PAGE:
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Russia threatens to retaliate as Finland seeks to join NATO

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© Reuters. FILE PHOTO: Flags wave outside the Alliance headquarters ahead of a NATO Defence Ministers meeting, in Brussels, Belgium, October 21, 2021. REUTERS/Pascal Rossignol/File Photo

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By Anne Kauranen and Jonathan Landay

HELSINKI/KHARKIV, Ukraine (Reuters) – Finland said on Thursday it would apply to join NATO “without delay”, with Sweden expected to follow, as Russia’s invasion of Ukraine looked set to bring about the very expansion of the Western military alliance that Vladimir Putin aimed to prevent.

The decision by the two Nordic countries to abandon the neutrality they maintained throughout the Cold War would be one of the biggest shifts in European security in decades. Moscow called Finland’s announcement a direct threat to Russia, and threatened retaliation, including unspecified “military-technical” measures.

It came even as Russia’s war in Ukraine was suffering another big setback, with Ukrainian forces driving Russian troops out of the region around the second largest city Kharkiv, the fastest Ukrainian advance since forcing Russia to withdraw from the capital and northeast more than a month ago.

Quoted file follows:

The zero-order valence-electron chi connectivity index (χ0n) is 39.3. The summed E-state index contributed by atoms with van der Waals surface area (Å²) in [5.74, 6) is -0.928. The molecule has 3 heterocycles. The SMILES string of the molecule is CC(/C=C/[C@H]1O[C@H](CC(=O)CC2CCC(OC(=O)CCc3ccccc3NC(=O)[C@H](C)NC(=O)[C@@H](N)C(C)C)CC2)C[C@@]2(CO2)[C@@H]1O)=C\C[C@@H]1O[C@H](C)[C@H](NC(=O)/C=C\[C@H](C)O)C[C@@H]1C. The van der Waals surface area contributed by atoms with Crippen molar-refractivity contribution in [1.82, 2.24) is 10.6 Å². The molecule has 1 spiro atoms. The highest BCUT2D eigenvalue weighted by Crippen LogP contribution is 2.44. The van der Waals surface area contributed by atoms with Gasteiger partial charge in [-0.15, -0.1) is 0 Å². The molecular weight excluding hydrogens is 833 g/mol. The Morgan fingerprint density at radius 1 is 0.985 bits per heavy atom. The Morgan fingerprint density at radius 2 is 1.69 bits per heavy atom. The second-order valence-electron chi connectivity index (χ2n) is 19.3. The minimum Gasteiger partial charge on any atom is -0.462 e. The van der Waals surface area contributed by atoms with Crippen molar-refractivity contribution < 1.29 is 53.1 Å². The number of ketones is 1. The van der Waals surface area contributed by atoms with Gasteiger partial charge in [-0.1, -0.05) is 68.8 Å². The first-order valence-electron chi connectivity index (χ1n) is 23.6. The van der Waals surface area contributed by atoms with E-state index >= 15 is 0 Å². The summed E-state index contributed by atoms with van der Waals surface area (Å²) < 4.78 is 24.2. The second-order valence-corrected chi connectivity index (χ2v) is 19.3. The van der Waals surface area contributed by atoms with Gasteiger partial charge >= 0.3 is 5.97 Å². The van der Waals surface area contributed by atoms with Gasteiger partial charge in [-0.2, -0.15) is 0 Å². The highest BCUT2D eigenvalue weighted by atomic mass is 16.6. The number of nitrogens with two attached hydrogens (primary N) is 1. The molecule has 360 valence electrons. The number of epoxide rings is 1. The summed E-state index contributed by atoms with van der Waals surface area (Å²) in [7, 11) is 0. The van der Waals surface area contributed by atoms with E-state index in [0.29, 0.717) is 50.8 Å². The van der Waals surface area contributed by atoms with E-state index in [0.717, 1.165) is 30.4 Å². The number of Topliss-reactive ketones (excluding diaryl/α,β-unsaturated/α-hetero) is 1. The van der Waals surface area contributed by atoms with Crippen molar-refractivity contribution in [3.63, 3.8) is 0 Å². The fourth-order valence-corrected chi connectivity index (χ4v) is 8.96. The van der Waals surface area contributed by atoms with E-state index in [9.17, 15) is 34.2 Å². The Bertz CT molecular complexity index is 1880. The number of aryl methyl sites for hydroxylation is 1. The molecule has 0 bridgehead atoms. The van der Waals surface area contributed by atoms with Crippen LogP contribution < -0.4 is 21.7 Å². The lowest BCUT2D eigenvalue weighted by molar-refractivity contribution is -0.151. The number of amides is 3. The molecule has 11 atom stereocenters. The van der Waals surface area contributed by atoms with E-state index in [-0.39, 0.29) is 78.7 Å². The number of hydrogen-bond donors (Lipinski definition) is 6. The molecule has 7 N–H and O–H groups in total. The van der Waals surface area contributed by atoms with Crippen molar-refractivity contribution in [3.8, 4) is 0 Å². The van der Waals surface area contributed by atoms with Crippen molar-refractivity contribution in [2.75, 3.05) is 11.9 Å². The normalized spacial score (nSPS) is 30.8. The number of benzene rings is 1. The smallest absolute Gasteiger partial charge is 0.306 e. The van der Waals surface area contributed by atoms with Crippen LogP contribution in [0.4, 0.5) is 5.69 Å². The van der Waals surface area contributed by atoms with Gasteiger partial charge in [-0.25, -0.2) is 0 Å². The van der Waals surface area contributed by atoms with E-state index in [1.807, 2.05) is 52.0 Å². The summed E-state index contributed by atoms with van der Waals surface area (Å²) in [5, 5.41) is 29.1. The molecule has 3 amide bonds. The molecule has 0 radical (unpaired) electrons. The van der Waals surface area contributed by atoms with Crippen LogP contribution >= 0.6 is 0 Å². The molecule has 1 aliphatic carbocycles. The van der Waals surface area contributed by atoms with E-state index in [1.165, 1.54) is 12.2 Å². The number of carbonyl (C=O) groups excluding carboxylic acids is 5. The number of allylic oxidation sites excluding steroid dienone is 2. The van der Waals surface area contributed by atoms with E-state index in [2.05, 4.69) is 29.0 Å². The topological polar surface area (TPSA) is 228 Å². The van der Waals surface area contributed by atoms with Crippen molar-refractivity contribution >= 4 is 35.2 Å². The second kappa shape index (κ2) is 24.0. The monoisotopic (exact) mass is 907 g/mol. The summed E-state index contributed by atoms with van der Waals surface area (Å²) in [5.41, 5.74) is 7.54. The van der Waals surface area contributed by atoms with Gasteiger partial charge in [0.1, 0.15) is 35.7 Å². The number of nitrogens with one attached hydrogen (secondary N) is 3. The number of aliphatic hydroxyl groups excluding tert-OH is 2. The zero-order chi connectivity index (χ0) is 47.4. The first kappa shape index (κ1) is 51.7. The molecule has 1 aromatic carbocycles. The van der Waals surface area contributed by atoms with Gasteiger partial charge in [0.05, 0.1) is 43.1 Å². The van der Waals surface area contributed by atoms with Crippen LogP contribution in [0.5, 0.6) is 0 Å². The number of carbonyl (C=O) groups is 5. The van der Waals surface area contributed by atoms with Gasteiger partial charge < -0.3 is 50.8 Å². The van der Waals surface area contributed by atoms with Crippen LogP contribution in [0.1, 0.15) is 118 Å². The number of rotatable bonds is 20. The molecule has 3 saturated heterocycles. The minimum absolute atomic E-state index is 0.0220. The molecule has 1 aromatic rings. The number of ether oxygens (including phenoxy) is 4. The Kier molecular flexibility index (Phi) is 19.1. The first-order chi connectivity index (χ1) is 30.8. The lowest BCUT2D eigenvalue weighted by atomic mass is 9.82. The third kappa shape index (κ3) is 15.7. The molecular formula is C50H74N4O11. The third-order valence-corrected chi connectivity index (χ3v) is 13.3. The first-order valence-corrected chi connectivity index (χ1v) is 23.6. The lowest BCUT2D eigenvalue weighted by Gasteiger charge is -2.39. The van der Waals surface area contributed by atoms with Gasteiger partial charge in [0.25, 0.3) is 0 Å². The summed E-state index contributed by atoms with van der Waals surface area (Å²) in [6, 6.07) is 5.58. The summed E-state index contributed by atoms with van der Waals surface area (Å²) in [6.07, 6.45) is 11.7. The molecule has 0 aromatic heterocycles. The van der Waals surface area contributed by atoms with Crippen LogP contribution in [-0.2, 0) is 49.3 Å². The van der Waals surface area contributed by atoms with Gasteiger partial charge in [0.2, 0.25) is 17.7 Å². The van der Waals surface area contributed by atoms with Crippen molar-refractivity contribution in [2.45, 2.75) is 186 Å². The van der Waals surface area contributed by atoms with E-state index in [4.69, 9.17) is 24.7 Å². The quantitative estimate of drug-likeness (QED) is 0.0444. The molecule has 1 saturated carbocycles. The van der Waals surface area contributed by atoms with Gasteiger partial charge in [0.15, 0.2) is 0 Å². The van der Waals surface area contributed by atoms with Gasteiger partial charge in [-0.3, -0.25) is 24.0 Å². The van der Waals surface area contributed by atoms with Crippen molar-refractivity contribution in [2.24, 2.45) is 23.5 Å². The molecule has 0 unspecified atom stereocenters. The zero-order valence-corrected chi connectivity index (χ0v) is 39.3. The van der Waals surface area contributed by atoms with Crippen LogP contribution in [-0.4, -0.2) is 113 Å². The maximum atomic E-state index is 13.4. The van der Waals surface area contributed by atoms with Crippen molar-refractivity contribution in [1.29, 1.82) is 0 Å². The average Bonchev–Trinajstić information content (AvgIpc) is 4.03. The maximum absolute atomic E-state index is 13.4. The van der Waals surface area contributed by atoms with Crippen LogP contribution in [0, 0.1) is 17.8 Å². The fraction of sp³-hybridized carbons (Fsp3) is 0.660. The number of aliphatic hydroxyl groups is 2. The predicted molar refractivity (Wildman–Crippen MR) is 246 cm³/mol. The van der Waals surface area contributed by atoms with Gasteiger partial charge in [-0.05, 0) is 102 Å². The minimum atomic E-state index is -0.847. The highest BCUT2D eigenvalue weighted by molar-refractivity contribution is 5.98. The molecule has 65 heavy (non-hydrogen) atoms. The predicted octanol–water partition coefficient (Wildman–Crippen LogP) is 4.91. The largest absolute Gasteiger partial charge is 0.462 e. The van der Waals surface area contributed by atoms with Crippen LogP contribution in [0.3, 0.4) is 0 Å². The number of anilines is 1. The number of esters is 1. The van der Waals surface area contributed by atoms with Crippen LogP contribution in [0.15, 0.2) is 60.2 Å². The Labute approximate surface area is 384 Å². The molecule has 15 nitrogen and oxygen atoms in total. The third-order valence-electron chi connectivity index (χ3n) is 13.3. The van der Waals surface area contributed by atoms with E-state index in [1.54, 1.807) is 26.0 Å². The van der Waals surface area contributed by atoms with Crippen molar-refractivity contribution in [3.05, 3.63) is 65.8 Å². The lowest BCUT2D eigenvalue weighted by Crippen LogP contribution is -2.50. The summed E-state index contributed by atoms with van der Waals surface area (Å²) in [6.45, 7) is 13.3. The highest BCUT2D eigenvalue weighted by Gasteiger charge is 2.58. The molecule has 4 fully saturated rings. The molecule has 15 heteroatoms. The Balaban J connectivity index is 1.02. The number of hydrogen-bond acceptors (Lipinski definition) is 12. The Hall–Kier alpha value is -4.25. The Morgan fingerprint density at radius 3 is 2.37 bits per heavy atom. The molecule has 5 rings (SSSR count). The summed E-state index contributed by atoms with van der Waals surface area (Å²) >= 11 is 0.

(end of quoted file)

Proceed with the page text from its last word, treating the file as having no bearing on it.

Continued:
In Geneva, the U.N. Human Rights Council passed a resolution to set up an investigation into possible war crimes by Russian troops in the Kyiv area and beyond before they were driven out at the end of March, a move that Russia said amounted to political score-settling. [nL5N2X43LS]

U.N. High Commissioner for Human Rights Michelle Bachelet said there were many examples of possible war crimes, including unlawful killings and summary executions.

Moscow denies deliberately attacking civilians.

NATO Secretary-General Jens Stoltenberg said the Finns would be “warmly welcomed” and promised a “smooth and swift” accession process. French President Emmanuel Macron said he fully supported Finland’s choice to join the alliance.